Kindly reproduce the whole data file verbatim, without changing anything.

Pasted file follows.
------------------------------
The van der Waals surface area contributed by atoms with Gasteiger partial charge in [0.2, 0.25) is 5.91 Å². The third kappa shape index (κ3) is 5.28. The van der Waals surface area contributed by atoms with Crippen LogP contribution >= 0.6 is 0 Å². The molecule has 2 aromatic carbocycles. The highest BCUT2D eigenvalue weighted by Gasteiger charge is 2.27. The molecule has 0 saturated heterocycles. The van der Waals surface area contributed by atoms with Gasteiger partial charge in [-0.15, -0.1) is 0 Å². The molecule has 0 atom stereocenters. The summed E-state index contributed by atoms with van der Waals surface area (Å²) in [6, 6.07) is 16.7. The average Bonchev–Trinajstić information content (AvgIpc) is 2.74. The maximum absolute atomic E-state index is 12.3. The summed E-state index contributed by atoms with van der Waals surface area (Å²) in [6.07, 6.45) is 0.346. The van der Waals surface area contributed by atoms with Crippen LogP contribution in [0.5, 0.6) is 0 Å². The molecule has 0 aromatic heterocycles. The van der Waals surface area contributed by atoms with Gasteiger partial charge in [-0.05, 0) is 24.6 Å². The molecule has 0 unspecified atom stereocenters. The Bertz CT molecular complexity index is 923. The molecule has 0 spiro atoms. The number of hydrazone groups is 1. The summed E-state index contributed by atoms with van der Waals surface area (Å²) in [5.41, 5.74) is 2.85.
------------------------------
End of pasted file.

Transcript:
The van der Waals surface area contributed by atoms with Gasteiger partial charge in [0.2, 0.25) is 5.91 Å². The third kappa shape index (κ3) is 5.28. The van der Waals surface area contributed by atoms with Crippen LogP contribution >= 0.6 is 0 Å². The molecule has 2 aromatic carbocycles. The highest BCUT2D eigenvalue weighted by Gasteiger charge is 2.27. The molecule has 0 saturated heterocycles. The van der Waals surface area contributed by atoms with Gasteiger partial charge in [-0.15, -0.1) is 0 Å². The molecule has 0 atom stereocenters. The summed E-state index contributed by atoms with van der Waals surface area (Å²) in [6, 6.07) is 16.7. The average Bonchev–Trinajstić information content (AvgIpc) is 2.74. The maximum absolute atomic E-state index is 12.3. The summed E-state index contributed by atoms with van der Waals surface area (Å²) in [6.07, 6.45) is 0.346. The van der Waals surface area contributed by atoms with Crippen LogP contribution in [0.5, 0.6) is 0 Å². The molecule has 0 aromatic heterocycles. The van der Waals surface area contributed by atoms with Gasteiger partial charge in [-0.05, 0) is 24.6 Å². The molecule has 0 unspecified atom stereocenters. The Bertz CT molecular complexity index is 923. The molecule has 0 spiro atoms. The number of hydrazone groups is 1. The summed E-state index contributed by atoms with van der Waals surface area (Å²) in [5.41, 5.74) is 2.85.